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Long term partnership with So They Can

 

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Disadvantaged students, teachers, and families in poverty stricken regions in Africa will benefit for years to come from an exciting new partnership between St Andrew’s College, and not for profit organisation, So They Can.

After working informally with the charity and its Kiwi founder, Cassandra Treadwell, since the start of the year, the College’s Board has signed off on a Memorandum of Understanding which will see a percentage of all funds raised at St Andrew’s being directed towards So They Can. This generous financial support will go largely to Mwikantsi School in Tanzania, the new partner school of St Andrew’s College, and may also benefit other schools in the region.

The partnership with So They Can is an exciting new chapter in St Andrew’s long proud history of philanthropy, says Rector Christine Leighton. “We are incredibly proud to become part of the So They Can community. Our students are already developing meaningful connections with students at Mwikantsi School, and seeing the tangible difference their support can make. Our Year 13 Community Service team will be working with the Preparatory School to build knowledge and understanding between our young students. The motto ‘Empowering them through education. Enriching us through understanding,’ neatly captures the benefits for students on both sides of the partnership.”

So They Can founder, Cassandra Treadwell, and Rector Christine Leighton, with Heads of Community Service, Abby Jones and Isabella Logie (both Year 13).

Since the start of the year, St Andrew’s College has already raised considerable funds for Mwikantsi School, which have gone towards building a toilet block, providing education resources, and building a meeting room for teachers.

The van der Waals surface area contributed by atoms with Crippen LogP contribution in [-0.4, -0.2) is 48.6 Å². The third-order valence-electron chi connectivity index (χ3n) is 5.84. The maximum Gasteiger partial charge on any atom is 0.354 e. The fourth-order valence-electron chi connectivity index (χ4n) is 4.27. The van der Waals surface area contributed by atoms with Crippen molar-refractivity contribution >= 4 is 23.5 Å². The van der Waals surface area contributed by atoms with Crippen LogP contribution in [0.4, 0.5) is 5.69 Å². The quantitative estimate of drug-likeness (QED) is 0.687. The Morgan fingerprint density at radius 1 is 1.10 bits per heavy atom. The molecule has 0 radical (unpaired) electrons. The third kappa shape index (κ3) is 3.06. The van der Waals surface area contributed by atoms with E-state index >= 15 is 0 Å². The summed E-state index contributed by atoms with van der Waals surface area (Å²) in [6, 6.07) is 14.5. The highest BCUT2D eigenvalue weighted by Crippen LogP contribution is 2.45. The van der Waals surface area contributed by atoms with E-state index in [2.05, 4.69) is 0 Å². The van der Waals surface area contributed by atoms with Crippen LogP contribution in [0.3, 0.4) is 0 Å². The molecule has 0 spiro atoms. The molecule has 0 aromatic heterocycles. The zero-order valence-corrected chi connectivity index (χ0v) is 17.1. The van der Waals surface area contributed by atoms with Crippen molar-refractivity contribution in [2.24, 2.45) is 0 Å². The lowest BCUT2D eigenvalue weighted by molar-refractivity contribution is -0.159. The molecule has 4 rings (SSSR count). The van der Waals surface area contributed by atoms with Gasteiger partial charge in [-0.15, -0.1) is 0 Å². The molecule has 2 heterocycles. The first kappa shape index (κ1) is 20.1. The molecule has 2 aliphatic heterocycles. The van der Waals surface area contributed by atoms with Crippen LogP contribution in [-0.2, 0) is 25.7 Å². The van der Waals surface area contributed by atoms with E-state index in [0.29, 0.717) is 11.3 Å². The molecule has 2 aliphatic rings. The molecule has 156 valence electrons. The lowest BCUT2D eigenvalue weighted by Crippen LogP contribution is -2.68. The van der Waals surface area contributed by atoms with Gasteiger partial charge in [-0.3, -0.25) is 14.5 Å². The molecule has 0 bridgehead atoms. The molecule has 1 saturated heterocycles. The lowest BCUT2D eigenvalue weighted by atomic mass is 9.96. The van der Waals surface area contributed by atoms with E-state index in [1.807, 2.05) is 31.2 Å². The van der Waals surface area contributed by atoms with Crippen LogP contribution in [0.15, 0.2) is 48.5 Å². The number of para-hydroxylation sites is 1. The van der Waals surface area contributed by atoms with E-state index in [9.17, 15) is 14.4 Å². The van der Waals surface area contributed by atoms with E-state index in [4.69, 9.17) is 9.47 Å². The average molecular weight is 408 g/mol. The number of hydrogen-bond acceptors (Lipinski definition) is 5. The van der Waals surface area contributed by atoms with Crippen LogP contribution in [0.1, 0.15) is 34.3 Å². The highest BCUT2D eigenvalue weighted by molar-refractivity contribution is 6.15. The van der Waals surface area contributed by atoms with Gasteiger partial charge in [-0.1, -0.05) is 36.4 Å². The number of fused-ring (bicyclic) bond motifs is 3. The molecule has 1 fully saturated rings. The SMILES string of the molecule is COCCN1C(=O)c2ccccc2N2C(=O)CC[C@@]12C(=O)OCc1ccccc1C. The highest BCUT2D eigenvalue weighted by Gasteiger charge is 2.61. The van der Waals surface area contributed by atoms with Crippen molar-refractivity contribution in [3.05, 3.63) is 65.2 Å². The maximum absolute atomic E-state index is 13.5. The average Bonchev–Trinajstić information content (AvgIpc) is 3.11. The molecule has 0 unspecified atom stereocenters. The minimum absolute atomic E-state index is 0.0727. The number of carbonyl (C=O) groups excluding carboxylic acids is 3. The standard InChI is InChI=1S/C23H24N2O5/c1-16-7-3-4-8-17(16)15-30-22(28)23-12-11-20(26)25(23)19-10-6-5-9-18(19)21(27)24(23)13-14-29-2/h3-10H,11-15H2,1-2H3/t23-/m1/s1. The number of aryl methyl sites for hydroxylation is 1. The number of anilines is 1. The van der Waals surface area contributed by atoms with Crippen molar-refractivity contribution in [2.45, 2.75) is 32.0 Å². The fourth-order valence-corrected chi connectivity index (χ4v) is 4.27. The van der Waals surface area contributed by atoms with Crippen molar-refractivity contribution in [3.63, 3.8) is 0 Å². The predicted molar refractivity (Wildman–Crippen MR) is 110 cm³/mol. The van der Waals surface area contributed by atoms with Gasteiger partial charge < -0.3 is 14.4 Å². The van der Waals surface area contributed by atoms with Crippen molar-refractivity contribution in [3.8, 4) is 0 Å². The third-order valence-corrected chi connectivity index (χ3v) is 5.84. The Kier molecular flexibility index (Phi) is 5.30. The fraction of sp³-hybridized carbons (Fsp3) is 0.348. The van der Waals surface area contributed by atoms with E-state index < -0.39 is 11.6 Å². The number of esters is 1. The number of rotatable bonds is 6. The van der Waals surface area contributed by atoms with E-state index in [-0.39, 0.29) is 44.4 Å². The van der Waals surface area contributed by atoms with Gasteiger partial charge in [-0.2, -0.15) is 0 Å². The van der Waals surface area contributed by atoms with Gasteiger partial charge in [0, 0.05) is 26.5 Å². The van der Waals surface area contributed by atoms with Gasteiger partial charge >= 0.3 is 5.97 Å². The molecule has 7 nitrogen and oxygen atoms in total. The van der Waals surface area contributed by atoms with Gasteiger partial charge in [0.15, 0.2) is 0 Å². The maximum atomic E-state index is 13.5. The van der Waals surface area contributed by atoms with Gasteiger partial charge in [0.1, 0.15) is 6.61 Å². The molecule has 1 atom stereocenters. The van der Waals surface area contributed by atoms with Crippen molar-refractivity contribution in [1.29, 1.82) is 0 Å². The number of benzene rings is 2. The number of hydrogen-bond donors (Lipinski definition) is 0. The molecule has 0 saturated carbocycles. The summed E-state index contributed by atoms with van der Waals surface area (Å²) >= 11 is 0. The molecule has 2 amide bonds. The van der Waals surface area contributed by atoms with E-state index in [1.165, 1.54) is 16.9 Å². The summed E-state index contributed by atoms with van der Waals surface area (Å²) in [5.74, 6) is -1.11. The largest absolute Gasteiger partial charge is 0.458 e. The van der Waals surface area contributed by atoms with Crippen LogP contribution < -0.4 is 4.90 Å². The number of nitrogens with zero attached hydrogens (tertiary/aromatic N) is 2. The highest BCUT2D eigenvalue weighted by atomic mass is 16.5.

Developing a sustained personal relationship between the two schools is another focus of the partnership, with regular communication and activities planned.

Cassandra Treadwell founded So They Can 12 years ago, after witnessing the impacts of poverty first hand in poor communities in Africa. “I visited people living in tents in a displaced persons’ camp in Kenya and asked what I could do to help. They did not ask for money nor food, asking instead for support to educate their children, as this is the key to breaking the cycle of poverty and enables people to make good choices.”

This quickly became the mission of So They Can – to empower children living in poverty-stricken communities in Kenya and Tanzania by providing them with quality education. The charity is achieving this through programmes focused on improved learning conditions, teacher training and development, child well-being, women’s empowerment, and community engagement and health. So They Can’s impressive list of projects includes building schools, and even a teacher training college in Tanzania, now ranked number one out of all the teachers’ colleges in Tanzania.

Former All Black, Conrad Smith, and singer, Kimbra, have been ambassadors of So They Can for a number of years. Kimbra is writing and performing a specially written song for the girls So They Can works with who suffer female genital cutting and child marriage, with all funds raised from its sales going to support them in school.

Cassandra says she is ‘overwhelmed’ by the new partnership with St Andrew’s College, which will provide ongoing and sustainable support for So They Can. “The relationship with St Andrew’s gives us the confidence to be able to plan three years ahead for what we want to achieve instead of just year by year. It will change the lives and the future of our Mwikantsi students and future generations to come. I’m excited and extremely grateful for the partnership.”

An exciting new partnership between St Andrew’s College, and not for profit organisation, So They Can.

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